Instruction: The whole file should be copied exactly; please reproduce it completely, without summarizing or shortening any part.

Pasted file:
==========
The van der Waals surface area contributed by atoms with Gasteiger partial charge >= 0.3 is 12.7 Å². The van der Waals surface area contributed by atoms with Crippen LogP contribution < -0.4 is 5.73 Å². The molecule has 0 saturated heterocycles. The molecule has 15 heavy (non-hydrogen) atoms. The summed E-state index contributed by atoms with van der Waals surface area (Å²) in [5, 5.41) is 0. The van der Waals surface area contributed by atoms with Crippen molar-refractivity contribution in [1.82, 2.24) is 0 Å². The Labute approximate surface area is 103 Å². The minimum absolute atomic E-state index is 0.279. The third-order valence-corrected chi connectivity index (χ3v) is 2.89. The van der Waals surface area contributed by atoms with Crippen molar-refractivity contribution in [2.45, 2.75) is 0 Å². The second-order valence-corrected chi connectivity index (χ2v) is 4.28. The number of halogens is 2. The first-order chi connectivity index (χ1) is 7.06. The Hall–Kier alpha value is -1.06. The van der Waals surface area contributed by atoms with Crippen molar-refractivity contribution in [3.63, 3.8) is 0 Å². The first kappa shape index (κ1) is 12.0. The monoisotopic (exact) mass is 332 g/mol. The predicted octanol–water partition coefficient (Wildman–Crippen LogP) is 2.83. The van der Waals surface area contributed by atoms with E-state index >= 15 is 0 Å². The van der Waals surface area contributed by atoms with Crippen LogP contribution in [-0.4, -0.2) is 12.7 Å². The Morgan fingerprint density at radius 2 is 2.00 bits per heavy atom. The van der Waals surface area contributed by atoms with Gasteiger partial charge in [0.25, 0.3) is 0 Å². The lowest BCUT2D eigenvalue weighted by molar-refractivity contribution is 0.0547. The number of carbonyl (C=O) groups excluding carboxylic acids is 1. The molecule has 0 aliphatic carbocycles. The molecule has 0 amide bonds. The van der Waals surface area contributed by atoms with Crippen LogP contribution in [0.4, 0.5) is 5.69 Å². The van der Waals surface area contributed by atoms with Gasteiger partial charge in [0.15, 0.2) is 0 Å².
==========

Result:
The van der Waals surface area contributed by atoms with Gasteiger partial charge >= 0.3 is 12.7 Å². The van der Waals surface area contributed by atoms with Crippen LogP contribution < -0.4 is 5.73 Å². The molecule has 0 saturated heterocycles. The molecule has 15 heavy (non-hydrogen) atoms. The summed E-state index contributed by atoms with van der Waals surface area (Å²) in [5, 5.41) is 0. The van der Waals surface area contributed by atoms with Crippen molar-refractivity contribution in [1.82, 2.24) is 0 Å². The Labute approximate surface area is 103 Å². The minimum absolute atomic E-state index is 0.279. The third-order valence-corrected chi connectivity index (χ3v) is 2.89. The van der Waals surface area contributed by atoms with Crippen molar-refractivity contribution in [2.45, 2.75) is 0 Å². The second-order valence-corrected chi connectivity index (χ2v) is 4.28. The number of halogens is 2. The first-order chi connectivity index (χ1) is 7.06. The Hall–Kier alpha value is -1.06. The van der Waals surface area contributed by atoms with Crippen molar-refractivity contribution in [3.63, 3.8) is 0 Å². The first kappa shape index (κ1) is 12.0. The monoisotopic (exact) mass is 332 g/mol. The predicted octanol–water partition coefficient (Wildman–Crippen LogP) is 2.83. The van der Waals surface area contributed by atoms with E-state index >= 15 is 0 Å². The van der Waals surface area contributed by atoms with Crippen LogP contribution in [-0.4, -0.2) is 12.7 Å². The Morgan fingerprint density at radius 2 is 2.00 bits per heavy atom. The van der Waals surface area contributed by atoms with Gasteiger partial charge in [0.25, 0.3) is 0 Å². The lowest BCUT2D eigenvalue weighted by molar-refractivity contribution is 0.0547. The number of carbonyl (C=O) groups excluding carboxylic acids is 1. The molecule has 0 aliphatic carbocycles. The molecule has 0 amide bonds. The van der Waals surface area contributed by atoms with Crippen LogP contribution in [0.4, 0.5) is 5.69 Å². The van der Waals surface area contributed by atoms with Gasteiger partial charge in [0.15, 0.2) is 0 Å².